200,000 Scots could lose new freedoms within days as Covid cases continue to surge

·5-min read
John Swinney, left, and Nicola Sturgeon will make a decision this week - Pool/Getty Images Europe
John Swinney, left, and Nicola Sturgeon will make a decision this week - Pool/Getty Images Europe

Almost 200,000 Scots face seeing lockdown restrictions reimposed within days after virus cases in two Covid hotspots continued to surge.

John Swinney, the deputy first minister, said an “appropriate response” to rising case numbers in East Renfrewshire and Midlothian would be unveiled this week, increasing the prospect of the areas joining Glasgow in Level 3.

In East Renfrewshire, home to around 95,000 people, the case rate per 100,000 rose to 94.2 on Tuesday, from 86.9, while in Midlothian, where around 92,000 people live, it increased to 57.3 from 55.2. The threshold for entering Level 2 is nominally 50 cases per 100,000 residents.

“I am concerned,” Linda Bauld, professor of public health at the University of Edinburgh, said. “Those areas are well, well above the threshold in terms of cases, and probably test positivity as well, for Level 2. 

“If you were just looking at it from a data driven perspective, you would probably say that they do need to be in Level 3.”

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Public health officials are also concerned at a rise in cases in heavily-populated South Lanarkshire, which remains just below the 50 per 100,000 threshold, with rises in west and central Scotland driven by the more transmissible Indian variant. 

Any move back into Level 3 would prove devastating for hospitality businesses in particular, which have only been allowed to serve alcohol indoors since Monday. Hugs and indoor visits to others' homes are among the other freedoms allowed in Level 2 but restricted in higher tiers.

Watch: Sturgeon re-elected as First Minister of Scotland at Holyrood

However, cases have continued to fall in Moray, the only part of Scotland other than Glasgow that is currently Level 3, leaving it with harsher restrictions than council areas with more cases. 

In an attempt to get a grip of the outbreak in Glasgow, it was announced that door-to-door testing will begin while coronavirus tests will be sent to 32,000 homes.

The rate in the country's largest city rose again yesterday to 104.6 cases per 100,000, meaning it is likely the city will remain in Level 3 for at least another week when Nicola Sturgeon announces the results of a review this week.

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Despite mounting concern over Glasgow, residents in Covid hotspots have complained of being unable to book vaccine appointments because they are registered with a GP surgery in a different postcode.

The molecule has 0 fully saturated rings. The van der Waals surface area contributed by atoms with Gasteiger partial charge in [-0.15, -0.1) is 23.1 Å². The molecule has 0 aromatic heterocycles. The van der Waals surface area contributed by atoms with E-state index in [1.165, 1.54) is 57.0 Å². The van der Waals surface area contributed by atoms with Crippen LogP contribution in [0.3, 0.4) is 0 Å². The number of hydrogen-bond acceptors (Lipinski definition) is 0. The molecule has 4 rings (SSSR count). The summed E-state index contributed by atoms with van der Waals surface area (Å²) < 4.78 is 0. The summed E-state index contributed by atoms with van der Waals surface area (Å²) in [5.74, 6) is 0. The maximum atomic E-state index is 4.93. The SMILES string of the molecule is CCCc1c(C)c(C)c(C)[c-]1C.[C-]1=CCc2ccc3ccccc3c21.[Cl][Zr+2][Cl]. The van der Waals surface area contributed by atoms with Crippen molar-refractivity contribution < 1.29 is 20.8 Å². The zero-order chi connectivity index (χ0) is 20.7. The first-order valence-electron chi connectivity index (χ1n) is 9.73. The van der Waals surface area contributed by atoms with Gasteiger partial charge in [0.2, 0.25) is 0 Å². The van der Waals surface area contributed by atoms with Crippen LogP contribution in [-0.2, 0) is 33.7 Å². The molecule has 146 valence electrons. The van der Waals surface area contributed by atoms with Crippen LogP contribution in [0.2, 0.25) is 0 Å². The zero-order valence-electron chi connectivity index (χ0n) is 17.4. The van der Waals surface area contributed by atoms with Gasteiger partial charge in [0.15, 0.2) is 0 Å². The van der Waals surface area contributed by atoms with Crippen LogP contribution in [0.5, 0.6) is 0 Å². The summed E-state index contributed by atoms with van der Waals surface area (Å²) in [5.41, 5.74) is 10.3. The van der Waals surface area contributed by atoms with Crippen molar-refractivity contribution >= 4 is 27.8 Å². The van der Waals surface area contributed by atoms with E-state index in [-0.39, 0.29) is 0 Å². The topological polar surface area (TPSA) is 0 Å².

The local health board has told people living in affected postcodes they are eligible for an early jab, but some are being told that they will need to register with a local GP in order to get one - a process which is particularly difficult because of the pandemic and can take weeks.

One woman, who lives in the Covid-struck G42 postcode but is registered with a practice in G13, said she is "weary of trying to register locally" because it would mean cutting ties with her existing doctor. 

Another person complained of not being able "to get straight information" from NHS helplines on how to resolve the issue, while others claim they have received letters inviting people who no longer live there for vaccine appointments.

Sir John Curtice, the UK’s leading pollster, became the latest figure to speak out over problems arranging vaccine appointments.

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The 67-year-old said he had waited more than 14 weeks for his second dose and that staff manning a helpline had been unable to resolve the issue despite three weeks of calls.

He said: "The problem seems to be that the helpline is unable to solve the problem that it identifies."

Jason Leitch, Scotland’s National Clinical Director, said he was "sorry" Sir John had gone through three weeks of confusion without success, but claimed there was "no difference clinically" between a 12-week and 14-week wait.

He said: "I don't think it's fair to say the helpline is not working. I think it's fair to say there are some people for who the helpline isn't working as quickly as it should and we're trying to correct that as much as we can."

Across Scotland, there were 268 new coronavirus cases announced on Tuesday, although there have been no new deaths in five days. There were 70 people in hospital with recently confirmed Covid-19, up two, with four patients in intensive care, up one.

Speaking at Holyrood, Mr Swinney said: “In the course of the last few days, there has been a significant expansion of the testing programme and capacity within the communities most directly affected by the increase in cases. This has also been supported by an expansion of the vaccination programme

“The First Minister committed to reviewing this situation again at the end of this week. This will include a review of any further areas where concerns emerge, and the formulation of an appropriate response to any such developments.”

Watch: Why life has been ‘extremely challenging’ on the Scottish islands with just 70 COVID cases